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Moving innovation : a history of computer animation
Sito T., The MIT Press, Cambridge, MA, 2013. 376 pp. Type: Book (978-0-262019-09-5)
Date Reviewed: Sep 11 2013

Significant episodes in the rapidly growing field of computer animation are the subject of this comprehensive and fascinating account. The author, himself an animation artist and spectator of the last 40 years of computer graphics and animation development, catches the most important moments of its sometimes-painful technological development. The book serves as an homage to the pioneers and pathfinders who worked out the complex details of what has today become a quotidian, familiar feature of the digital landscape.

The story begins early in the digital revolution, when television, film, and computers were emerging and merging, driven by early romantic visionaries such as Oskar Fischinger, the Whitney brothers, Vannevar Bush, and Francis Ford Coppola. The latter captured how contemporaries felt about that moment when he said, “We are on the verge of something that will make the Industrial Revolution seem a small out-of-town tryout.” This revolution leads right up to today, when we can watch a full-length movie without noticing that it is sheer computer graphics (the victory of Toy Story).

The author starts with a review of research conducted in academia (MIT, Stanford, the University of Utah, and New York Institute of Technology (NYIT)), at corporate and industrial campuses (Xerox Park, Hewlett-Packard (HP), and Pixar), and under defense contracts. Some salient figures are mentioned with regard to their first achievements or failures, and their enthusiasms and disappointments, such as Ed Catmull, who developed the first computer-animated hand; Charles Churi and his animated hummingbird; and the story of Tron, the first entirely computer–produced science fiction film. The book moves on to accomplishments in the area of computer games, commercials, computer animation, and experimental filmmaking. The reader will discover a lot of both emblematic and obscure figures and learn about their contributions to computer animation.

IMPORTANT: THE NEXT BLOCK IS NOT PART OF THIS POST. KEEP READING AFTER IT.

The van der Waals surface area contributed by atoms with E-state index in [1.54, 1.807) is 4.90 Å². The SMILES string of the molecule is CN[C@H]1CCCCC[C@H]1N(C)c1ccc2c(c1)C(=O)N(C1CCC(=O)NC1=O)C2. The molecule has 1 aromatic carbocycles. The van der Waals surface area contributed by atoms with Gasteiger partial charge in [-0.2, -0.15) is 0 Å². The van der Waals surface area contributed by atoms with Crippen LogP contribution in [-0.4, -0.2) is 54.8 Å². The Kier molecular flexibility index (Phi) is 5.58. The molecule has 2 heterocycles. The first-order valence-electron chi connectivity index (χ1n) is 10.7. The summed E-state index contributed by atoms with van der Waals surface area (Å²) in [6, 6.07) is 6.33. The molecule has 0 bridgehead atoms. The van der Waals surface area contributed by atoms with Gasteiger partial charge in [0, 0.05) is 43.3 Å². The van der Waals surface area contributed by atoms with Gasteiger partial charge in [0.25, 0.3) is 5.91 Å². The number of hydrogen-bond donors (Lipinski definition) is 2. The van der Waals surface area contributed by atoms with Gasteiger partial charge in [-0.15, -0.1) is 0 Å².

Although the main stage of the most important events in computer graphics is situated in the US, the author does include important names and accomplishments from other areas around the world. France produced the inventors Gouraud and Bézier, and of course the Lumière brothers are not left out. The Japanese pioneered animation with Donkey Kong and Pokemon, the Russians gave us the addicting game of Tetris, and the British created the first synthespian in the game series featuring Lara Croft.

The book focuses almost exclusively on the application of computer graphics in today’s cinema animation industry, so the more obscure aspects of the evolution of computer science are interleaved with cartoon animation and cinematography. The personalities of Walt Disney, Steven Spielberg, Steve Jobs, and James Cameron are evoked, along with milestone movies such as Star Wars, Jurassic Park, and Titanic. The story covers the 20th century, and several stages of the process appear as historical background.

The application of computer graphics in several scientific fields, such as medicine, biology, engineering, and physics, do not figure in the book. Readers looking for details on computer graphic imaging algorithms will not find any, only a list of briefly explained computer graphics terms at the end of the book.

The book is very pleasant to read, beautifully written, punctuated with savory stories, and illustrated with a remarkable collection of archive images. I can recommend this as a first-class piece of literature for computer or cinema enthusiasts, as well as for anyone who loves reading a good story.

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Reviewer:  Svetlana Segarceanu Review #: CR141538 (1311-0997)
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